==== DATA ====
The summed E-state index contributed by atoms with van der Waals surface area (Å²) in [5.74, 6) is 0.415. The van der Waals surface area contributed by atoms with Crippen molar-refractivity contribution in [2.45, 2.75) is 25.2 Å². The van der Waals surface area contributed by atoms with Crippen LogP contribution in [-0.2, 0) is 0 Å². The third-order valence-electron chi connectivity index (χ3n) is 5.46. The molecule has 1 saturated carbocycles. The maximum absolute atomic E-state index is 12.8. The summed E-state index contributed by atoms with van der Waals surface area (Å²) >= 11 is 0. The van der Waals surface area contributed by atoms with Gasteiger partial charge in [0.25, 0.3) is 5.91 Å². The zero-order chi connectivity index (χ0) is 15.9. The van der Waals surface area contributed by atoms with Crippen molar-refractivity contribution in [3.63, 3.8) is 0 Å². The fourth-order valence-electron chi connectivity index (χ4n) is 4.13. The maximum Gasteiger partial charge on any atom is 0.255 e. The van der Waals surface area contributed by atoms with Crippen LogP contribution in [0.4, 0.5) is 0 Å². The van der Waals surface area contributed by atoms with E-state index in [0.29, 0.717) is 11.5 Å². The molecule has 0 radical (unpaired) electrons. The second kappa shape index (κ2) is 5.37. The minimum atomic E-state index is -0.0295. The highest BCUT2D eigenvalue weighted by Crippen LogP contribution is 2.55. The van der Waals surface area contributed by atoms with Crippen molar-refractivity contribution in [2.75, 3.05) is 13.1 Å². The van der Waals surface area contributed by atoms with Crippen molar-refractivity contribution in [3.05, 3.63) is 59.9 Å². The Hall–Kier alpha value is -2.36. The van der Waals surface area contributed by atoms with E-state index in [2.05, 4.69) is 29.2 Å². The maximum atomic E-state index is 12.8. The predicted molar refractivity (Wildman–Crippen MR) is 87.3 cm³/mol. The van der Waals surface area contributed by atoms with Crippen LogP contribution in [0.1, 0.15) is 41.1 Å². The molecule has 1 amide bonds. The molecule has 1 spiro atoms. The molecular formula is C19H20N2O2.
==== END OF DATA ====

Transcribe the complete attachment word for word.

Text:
The summed E-state index contributed by atoms with van der Waals surface area (Å²) in [5.74, 6) is 0.415. The van der Waals surface area contributed by atoms with Crippen molar-refractivity contribution in [2.45, 2.75) is 25.2 Å². The van der Waals surface area contributed by atoms with Crippen LogP contribution in [-0.2, 0) is 0 Å². The third-order valence-electron chi connectivity index (χ3n) is 5.46. The molecule has 1 saturated carbocycles. The maximum absolute atomic E-state index is 12.8. The summed E-state index contributed by atoms with van der Waals surface area (Å²) >= 11 is 0. The van der Waals surface area contributed by atoms with Gasteiger partial charge in [0.25, 0.3) is 5.91 Å². The zero-order chi connectivity index (χ0) is 15.9. The van der Waals surface area contributed by atoms with Crippen molar-refractivity contribution in [3.63, 3.8) is 0 Å². The fourth-order valence-electron chi connectivity index (χ4n) is 4.13. The maximum Gasteiger partial charge on any atom is 0.255 e. The van der Waals surface area contributed by atoms with Crippen LogP contribution in [0.4, 0.5) is 0 Å². The van der Waals surface area contributed by atoms with E-state index in [0.29, 0.717) is 11.5 Å². The molecule has 0 radical (unpaired) electrons. The second kappa shape index (κ2) is 5.37. The minimum atomic E-state index is -0.0295. The highest BCUT2D eigenvalue weighted by Crippen LogP contribution is 2.55. The van der Waals surface area contributed by atoms with Crippen molar-refractivity contribution in [2.75, 3.05) is 13.1 Å². The van der Waals surface area contributed by atoms with Crippen molar-refractivity contribution in [3.05, 3.63) is 59.9 Å². The Hall–Kier alpha value is -2.36. The van der Waals surface area contributed by atoms with E-state index in [2.05, 4.69) is 29.2 Å². The maximum atomic E-state index is 12.8. The predicted molar refractivity (Wildman–Crippen MR) is 87.3 cm³/mol. The van der Waals surface area contributed by atoms with Crippen LogP contribution in [0.1, 0.15) is 41.1 Å². The molecule has 1 amide bonds. The molecule has 1 spiro atoms. The molecular formula is C19H20N2O2.